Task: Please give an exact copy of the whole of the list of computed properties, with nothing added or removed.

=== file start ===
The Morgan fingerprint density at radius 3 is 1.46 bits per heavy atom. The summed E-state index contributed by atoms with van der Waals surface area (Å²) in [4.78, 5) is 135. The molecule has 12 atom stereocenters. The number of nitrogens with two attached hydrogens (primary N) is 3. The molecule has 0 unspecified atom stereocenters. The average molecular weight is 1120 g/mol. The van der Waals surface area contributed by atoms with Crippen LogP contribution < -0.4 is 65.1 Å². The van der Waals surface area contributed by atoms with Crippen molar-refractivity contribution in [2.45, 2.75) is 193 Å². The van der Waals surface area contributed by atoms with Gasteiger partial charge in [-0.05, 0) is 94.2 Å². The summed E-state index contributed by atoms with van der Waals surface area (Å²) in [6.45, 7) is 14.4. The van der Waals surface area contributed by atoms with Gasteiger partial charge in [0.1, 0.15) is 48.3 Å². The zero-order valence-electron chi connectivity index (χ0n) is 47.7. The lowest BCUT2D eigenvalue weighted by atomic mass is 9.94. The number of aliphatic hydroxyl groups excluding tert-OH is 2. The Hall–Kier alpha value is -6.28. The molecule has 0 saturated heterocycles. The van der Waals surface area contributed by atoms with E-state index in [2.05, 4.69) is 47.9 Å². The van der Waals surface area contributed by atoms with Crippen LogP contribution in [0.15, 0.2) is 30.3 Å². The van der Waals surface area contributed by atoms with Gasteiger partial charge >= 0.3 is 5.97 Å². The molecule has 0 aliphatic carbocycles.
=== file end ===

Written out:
The Morgan fingerprint density at radius 3 is 1.46 bits per heavy atom. The summed E-state index contributed by atoms with van der Waals surface area (Å²) in [4.78, 5) is 135. The molecule has 12 atom stereocenters. The number of nitrogens with two attached hydrogens (primary N) is 3. The molecule has 0 unspecified atom stereocenters. The average molecular weight is 1120 g/mol. The van der Waals surface area contributed by atoms with Crippen LogP contribution < -0.4 is 65.1 Å². The van der Waals surface area contributed by atoms with Crippen molar-refractivity contribution in [2.45, 2.75) is 193 Å². The van der Waals surface area contributed by atoms with Gasteiger partial charge in [-0.05, 0) is 94.2 Å². The summed E-state index contributed by atoms with van der Waals surface area (Å²) in [6.45, 7) is 14.4. The van der Waals surface area contributed by atoms with Gasteiger partial charge in [0.1, 0.15) is 48.3 Å². The zero-order valence-electron chi connectivity index (χ0n) is 47.7. The lowest BCUT2D eigenvalue weighted by atomic mass is 9.94. The number of aliphatic hydroxyl groups excluding tert-OH is 2. The Hall–Kier alpha value is -6.28. The molecule has 0 saturated heterocycles. The van der Waals surface area contributed by atoms with E-state index in [2.05, 4.69) is 47.9 Å². The van der Waals surface area contributed by atoms with Crippen LogP contribution in [0.15, 0.2) is 30.3 Å². The van der Waals surface area contributed by atoms with Gasteiger partial charge >= 0.3 is 5.97 Å². The molecule has 0 aliphatic carbocycles.